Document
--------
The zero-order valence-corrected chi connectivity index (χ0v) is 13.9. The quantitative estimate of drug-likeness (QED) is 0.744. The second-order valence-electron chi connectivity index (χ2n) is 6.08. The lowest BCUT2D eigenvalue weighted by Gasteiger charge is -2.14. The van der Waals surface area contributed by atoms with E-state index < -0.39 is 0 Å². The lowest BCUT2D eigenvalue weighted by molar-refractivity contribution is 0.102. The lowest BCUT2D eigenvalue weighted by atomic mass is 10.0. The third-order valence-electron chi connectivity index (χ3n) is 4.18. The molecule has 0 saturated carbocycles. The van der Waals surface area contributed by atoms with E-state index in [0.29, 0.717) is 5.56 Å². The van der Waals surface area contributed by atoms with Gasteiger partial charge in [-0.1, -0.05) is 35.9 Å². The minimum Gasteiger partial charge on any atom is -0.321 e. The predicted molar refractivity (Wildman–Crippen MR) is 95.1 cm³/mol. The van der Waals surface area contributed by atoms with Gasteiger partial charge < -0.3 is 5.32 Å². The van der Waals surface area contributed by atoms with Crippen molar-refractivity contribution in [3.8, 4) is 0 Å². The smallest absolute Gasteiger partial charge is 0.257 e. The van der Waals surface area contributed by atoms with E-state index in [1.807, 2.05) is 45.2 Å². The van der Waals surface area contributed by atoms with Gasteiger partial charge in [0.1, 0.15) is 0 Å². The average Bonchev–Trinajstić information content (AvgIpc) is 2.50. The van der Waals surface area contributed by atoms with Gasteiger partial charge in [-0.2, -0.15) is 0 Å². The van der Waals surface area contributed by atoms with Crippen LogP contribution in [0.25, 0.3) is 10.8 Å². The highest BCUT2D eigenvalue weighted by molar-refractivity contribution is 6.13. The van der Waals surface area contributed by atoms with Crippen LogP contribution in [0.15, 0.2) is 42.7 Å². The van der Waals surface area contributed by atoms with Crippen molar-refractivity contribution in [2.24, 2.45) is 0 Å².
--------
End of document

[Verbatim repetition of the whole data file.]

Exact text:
The zero-order valence-corrected chi connectivity index (χ0v) is 13.9. The quantitative estimate of drug-likeness (QED) is 0.744. The second-order valence-electron chi connectivity index (χ2n) is 6.08. The lowest BCUT2D eigenvalue weighted by Gasteiger charge is -2.14. The van der Waals surface area contributed by atoms with E-state index < -0.39 is 0 Å². The lowest BCUT2D eigenvalue weighted by molar-refractivity contribution is 0.102. The lowest BCUT2D eigenvalue weighted by atomic mass is 10.0. The third-order valence-electron chi connectivity index (χ3n) is 4.18. The molecule has 0 saturated carbocycles. The van der Waals surface area contributed by atoms with E-state index in [0.29, 0.717) is 5.56 Å². The van der Waals surface area contributed by atoms with Gasteiger partial charge in [-0.1, -0.05) is 35.9 Å². The minimum Gasteiger partial charge on any atom is -0.321 e. The predicted molar refractivity (Wildman–Crippen MR) is 95.1 cm³/mol. The van der Waals surface area contributed by atoms with Gasteiger partial charge < -0.3 is 5.32 Å². The van der Waals surface area contributed by atoms with Crippen molar-refractivity contribution in [3.8, 4) is 0 Å². The smallest absolute Gasteiger partial charge is 0.257 e. The van der Waals surface area contributed by atoms with E-state index in [1.807, 2.05) is 45.2 Å². The van der Waals surface area contributed by atoms with Gasteiger partial charge in [0.1, 0.15) is 0 Å². The average Bonchev–Trinajstić information content (AvgIpc) is 2.50. The van der Waals surface area contributed by atoms with Gasteiger partial charge in [-0.2, -0.15) is 0 Å². The van der Waals surface area contributed by atoms with Crippen LogP contribution in [0.25, 0.3) is 10.8 Å². The highest BCUT2D eigenvalue weighted by molar-refractivity contribution is 6.13. The van der Waals surface area contributed by atoms with Crippen LogP contribution in [0.15, 0.2) is 42.7 Å². The van der Waals surface area contributed by atoms with Crippen molar-refractivity contribution in [2.24, 2.45) is 0 Å².